Wanda Lynne Young: Bookalicious


The Better Mother by Jen Sookfong Lee

20 Questions with Jen Sookfong Lee

Canadian author Jen Sookfong Lee is a keen observer of the human condition. In her new book THE BETTER MOTHER she throws together an unlikely pair to highlight the importance of friendship as a vehicle of self discovery. Below, the author talks about her new book and gives insights into her writing experience.

1.  How would you summarize your book in one sentence?

Set primarily in Vancouver in 1982, The Better Mother is about the unlikely and coincidental friendship between Danny Lim, a wedding photographer, and Miss Val, a long time burlesque dancer, and their journey to discover their true selves.

2.  How long did it take you to write this book?

Four years.

3.  Where is your favourite place to write?

It used to be my office with its alder bookshelves, but I’ve since moved, so I don’t have a favourite spot anymore! I guess the corner of my bedroom beside my pile my shoes?

4.  How do you choose your characters' names?

I choose names that embody a character’s main flaws and virtues. This is highly subjective, of course, and while Miss Val screams 1950s burlesque to me, it might very well be the name of someone’s cat and mean something quite different. I don’t agonize over it though. I just pick and move on!

5.  How many drafts do you go through?

I don’t count drafts anymore—it’s too depressing! From start to finish, I would maybe guess at six.

6.  If there was one book you wish you had written what would it be?

Behind the Scenes at the Museum by Kate Atkinson, mostly because it’s moving and funny all at the same time. I wish I could be funny in print.

7.  If your book were to become a movie, who would you like to see star in it?

For Danny, maybe Lawrence Chou. For Miss Val, I want to say Kathleen Turner!

8.  What's your favourite city in the world?

New York! I’d live there if I could.

9.  If you could talk to any writer living or dead who would it be, and what would you ask?

Emily Dickinson. I’d like to ask her if she was really that lonely, and if so, why she didn’t just LEAVE THE HOUSE.

10.  Do you listen to music while you write? If so, what kind?

I need complete silence. I’m not kidding.

11.  Who is the first person who gets to read your manuscript?

My husband. He’s a really perceptive, big picture sort of guy. And he notices historical inaccuracies better than anyone.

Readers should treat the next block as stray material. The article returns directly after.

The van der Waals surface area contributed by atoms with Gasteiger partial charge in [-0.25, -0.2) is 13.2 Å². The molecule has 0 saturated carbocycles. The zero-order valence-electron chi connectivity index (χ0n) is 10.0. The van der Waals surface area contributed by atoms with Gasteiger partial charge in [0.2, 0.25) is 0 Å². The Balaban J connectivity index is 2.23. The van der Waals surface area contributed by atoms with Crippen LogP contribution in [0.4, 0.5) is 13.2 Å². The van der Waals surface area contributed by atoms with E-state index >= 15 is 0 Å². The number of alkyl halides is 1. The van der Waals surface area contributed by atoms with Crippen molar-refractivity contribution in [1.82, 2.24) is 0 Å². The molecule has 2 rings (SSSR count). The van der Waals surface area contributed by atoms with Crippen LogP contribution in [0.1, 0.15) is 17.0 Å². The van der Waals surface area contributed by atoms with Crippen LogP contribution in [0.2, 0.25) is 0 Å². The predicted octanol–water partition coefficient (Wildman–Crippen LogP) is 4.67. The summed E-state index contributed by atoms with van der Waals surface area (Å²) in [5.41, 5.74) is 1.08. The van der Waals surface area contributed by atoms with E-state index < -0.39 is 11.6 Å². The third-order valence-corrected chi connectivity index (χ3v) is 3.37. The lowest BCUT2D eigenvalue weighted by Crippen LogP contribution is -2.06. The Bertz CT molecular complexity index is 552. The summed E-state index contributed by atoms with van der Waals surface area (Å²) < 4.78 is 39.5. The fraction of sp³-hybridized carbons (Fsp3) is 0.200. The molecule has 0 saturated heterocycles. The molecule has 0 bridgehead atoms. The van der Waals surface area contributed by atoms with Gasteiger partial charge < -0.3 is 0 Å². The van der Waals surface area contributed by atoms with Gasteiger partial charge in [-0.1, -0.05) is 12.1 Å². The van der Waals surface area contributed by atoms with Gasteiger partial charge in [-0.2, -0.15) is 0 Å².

12.  Do you have a guilty pleasure read?

Crime novels. I’m not very discriminating about them either. The less plausible, the better. Also, celebrity gossip blogs. I can’t stop!

13.  What's on your nightstand right now?

The Divinity Gene by Matthew J. Trafford. I’m really enjoying it. Funny, poignant, wildly creative.

14.  What is the first book you remember reading?

It might have been The Five Chinese Brothers by Claire Huchet Bishop, which no one reads anymore because it really can be seen as racist. But I’d give it to my son. Why not? It could inspire a great discussion. Besides, as a five-year-old, I adored that book.

15.  Did you always want to be a writer?

Yes. I had no back-up plan. Not very smart.

16.  What do you drink or eat while you write?

I eat nothing because I have an issue with crumbs on my workspace (I know, I’m just that neurotic). I drink water. Have mercy, I sound like a monk. I eat and drink lots of other things, just not while writing. Really!

17.  Typewriter, laptop, or pen and paper?

Laptop as well as pen and paper, depending on what I’m doing. Laptop for writing content, pen and paper for planning and mapping.

18.  What did you do immediately after hearing that you were being published for the first time?

I laughed at my husband who was dancing around the kitchen with my dog in celebration. Then I cried.

19.  How do you decide which narrative point of view to write from?

I don’t ever make that decision consciously. I usually start writing and the point of view just comes. Every story demands something different. That said, if I could, I would write in the third person all the time.

20.  What is the best gift someone could give a writer?

Time! Every writer needs more of it. So if you know one who has children, you can offer babysitting. Or if you live with a writer, take on his or her chores on the weekend. Also, we could all use neck and shoulder massages.


Jen Sookfong Lee is the author of The Better Mother and the YA novel The End of East and Shelter. Her poetry, fiction and articles have appeared in a variety of magazines and anthologies, including TOK: Writing the New City, The Antigonish Review and Event. 

Jen is a popular radio personality, as the voice behind “Westcoast Words,” and she has a weekly writing column featured on CBC Radio One's On the Coast and All Points West. She is a regular columnist on Shelagh Rogers' The Next Chapter and is a frequent co-host of the Studio One Book Club. Jen lives in Vancouver with her husband and son.


Random House Canada has copies of THE BETTER MOTHER to give to two lucky Bookalicious readers who leave a comment below.

Yummy Rules and Regulations:
You must be a Yummy Mummy Club member to win.
Click to sign up! It's free and filled with perks. One comment per member. Entries accepted until June 17, 2011. Contest open to Canadian residents. Winners will be picked using www.random.org. Please mark the email [email protected] as a "safe sender" when you enter the Bookalicious giveaway!

Relish reading,

Follow Random House Canada on Twitter: @RandomHouseCA @BookLounge and find them on Facebook: BookLounge.ca. "20 Questions with Jen Sookfong Lee" and cover image published courtesy of Random House Canada.

Good luck!

Relish reading,

Wanda Lynne Young